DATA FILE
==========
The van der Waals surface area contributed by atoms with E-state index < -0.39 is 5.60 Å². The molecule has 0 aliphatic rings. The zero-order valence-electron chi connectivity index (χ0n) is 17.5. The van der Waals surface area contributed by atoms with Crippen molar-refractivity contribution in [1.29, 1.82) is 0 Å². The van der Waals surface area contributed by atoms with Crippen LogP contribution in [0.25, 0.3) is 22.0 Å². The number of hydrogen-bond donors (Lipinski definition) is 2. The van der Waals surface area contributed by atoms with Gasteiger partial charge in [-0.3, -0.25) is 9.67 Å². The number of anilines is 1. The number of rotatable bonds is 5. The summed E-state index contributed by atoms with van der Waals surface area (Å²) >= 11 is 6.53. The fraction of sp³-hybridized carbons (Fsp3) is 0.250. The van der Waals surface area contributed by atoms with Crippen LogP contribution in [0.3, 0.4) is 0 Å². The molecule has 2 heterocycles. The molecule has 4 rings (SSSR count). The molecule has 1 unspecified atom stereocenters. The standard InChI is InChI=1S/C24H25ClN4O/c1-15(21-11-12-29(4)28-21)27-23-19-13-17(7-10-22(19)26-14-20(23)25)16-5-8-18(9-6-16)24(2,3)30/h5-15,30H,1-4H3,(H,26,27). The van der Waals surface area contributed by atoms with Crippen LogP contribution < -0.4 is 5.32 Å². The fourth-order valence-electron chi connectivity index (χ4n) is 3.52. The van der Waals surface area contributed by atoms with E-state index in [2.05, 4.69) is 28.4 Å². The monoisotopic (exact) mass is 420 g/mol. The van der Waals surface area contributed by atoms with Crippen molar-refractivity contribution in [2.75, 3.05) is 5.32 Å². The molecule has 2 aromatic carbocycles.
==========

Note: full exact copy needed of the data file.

The van der Waals surface area contributed by atoms with E-state index < -0.39 is 5.60 Å². The molecule has 0 aliphatic rings. The zero-order valence-electron chi connectivity index (χ0n) is 17.5. The van der Waals surface area contributed by atoms with Crippen molar-refractivity contribution in [1.29, 1.82) is 0 Å². The van der Waals surface area contributed by atoms with Crippen LogP contribution in [0.25, 0.3) is 22.0 Å². The number of hydrogen-bond donors (Lipinski definition) is 2. The van der Waals surface area contributed by atoms with Gasteiger partial charge in [-0.3, -0.25) is 9.67 Å². The number of anilines is 1. The number of rotatable bonds is 5. The summed E-state index contributed by atoms with van der Waals surface area (Å²) >= 11 is 6.53. The fraction of sp³-hybridized carbons (Fsp3) is 0.250. The van der Waals surface area contributed by atoms with Crippen LogP contribution in [0.3, 0.4) is 0 Å². The molecule has 2 heterocycles. The molecule has 4 rings (SSSR count). The molecule has 1 unspecified atom stereocenters. The standard InChI is InChI=1S/C24H25ClN4O/c1-15(21-11-12-29(4)28-21)27-23-19-13-17(7-10-22(19)26-14-20(23)25)16-5-8-18(9-6-16)24(2,3)30/h5-15,30H,1-4H3,(H,26,27). The van der Waals surface area contributed by atoms with Crippen LogP contribution < -0.4 is 5.32 Å². The fourth-order valence-electron chi connectivity index (χ4n) is 3.52. The van der Waals surface area contributed by atoms with E-state index in [2.05, 4.69) is 28.4 Å². The monoisotopic (exact) mass is 420 g/mol. The van der Waals surface area contributed by atoms with Crippen molar-refractivity contribution in [2.75, 3.05) is 5.32 Å². The molecule has 2 aromatic carbocycles.